The Managed Casualty: The Japanese-American Family in World War II

The Managed Casualty: The Japanese-American Family in World War II

The Managed Casualty: The Japanese-American Family in World War II

The Managed Casualty: The Japanese-American Family in World War II

Excerpt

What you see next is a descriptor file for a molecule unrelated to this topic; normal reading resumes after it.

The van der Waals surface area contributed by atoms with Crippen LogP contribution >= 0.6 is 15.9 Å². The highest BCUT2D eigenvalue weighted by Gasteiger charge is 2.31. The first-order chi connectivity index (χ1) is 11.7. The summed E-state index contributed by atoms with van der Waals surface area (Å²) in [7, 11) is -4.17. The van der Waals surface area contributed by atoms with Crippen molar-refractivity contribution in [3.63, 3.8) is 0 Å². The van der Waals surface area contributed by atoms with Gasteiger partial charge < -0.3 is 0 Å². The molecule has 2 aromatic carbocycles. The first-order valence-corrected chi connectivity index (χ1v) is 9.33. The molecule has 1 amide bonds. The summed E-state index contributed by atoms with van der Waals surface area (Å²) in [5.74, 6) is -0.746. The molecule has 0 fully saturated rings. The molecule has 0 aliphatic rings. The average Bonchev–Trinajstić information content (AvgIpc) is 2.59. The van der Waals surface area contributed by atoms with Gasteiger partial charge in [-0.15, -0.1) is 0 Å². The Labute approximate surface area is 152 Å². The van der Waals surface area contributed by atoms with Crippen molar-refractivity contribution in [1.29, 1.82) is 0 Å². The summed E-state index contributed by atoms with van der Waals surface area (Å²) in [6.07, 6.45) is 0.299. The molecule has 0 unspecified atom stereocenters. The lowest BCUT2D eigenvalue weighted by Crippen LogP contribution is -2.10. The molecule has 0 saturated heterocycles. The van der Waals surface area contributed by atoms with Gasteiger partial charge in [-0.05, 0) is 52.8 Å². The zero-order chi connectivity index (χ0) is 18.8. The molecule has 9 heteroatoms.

This study is an assessment of one major aspect of the adjustment of Japanese Americans to the series of events comprising their removal from the communities of the Pacific Coast early in World War II, their sequestration in temporary centers under governmental control, and their eventual release. It is in a sense an "impact" study in that attention is directed toward the effects administrative policies had on family groups and the resources these groups commanded to adapt to and ameliorate the conditions imposed upon them.The preoccupation of the present study is easily justified. The importance of the family, in Japan as well as in the organization of the Japanese communities in the United States, makes this aspect of the social organization of the minority group a major concern for a rounded understanding of the evacuation. The relevance of the family as the unit of study is also indicated by the administrative policy which explicitly directed that family units be maintained in the processing of the population through the evacuation and relocation programs.Although compilation of cases began at the outbreak of war, the evacuation and relocation of the families and the breaking up of some family units imposed progressive difficulties on the study. Cases would have been easier to complete if the unit of study had been the individual rather than the family, but the institutional focus of the research would then have been damaged. There was, therefore, some unavoidable attrition of cases, and in addition the loss of some cases which might have been saved if the study had not been meagerly staffed and financed.Confronted by these limitations and opportunities, the study took the following form: . . .

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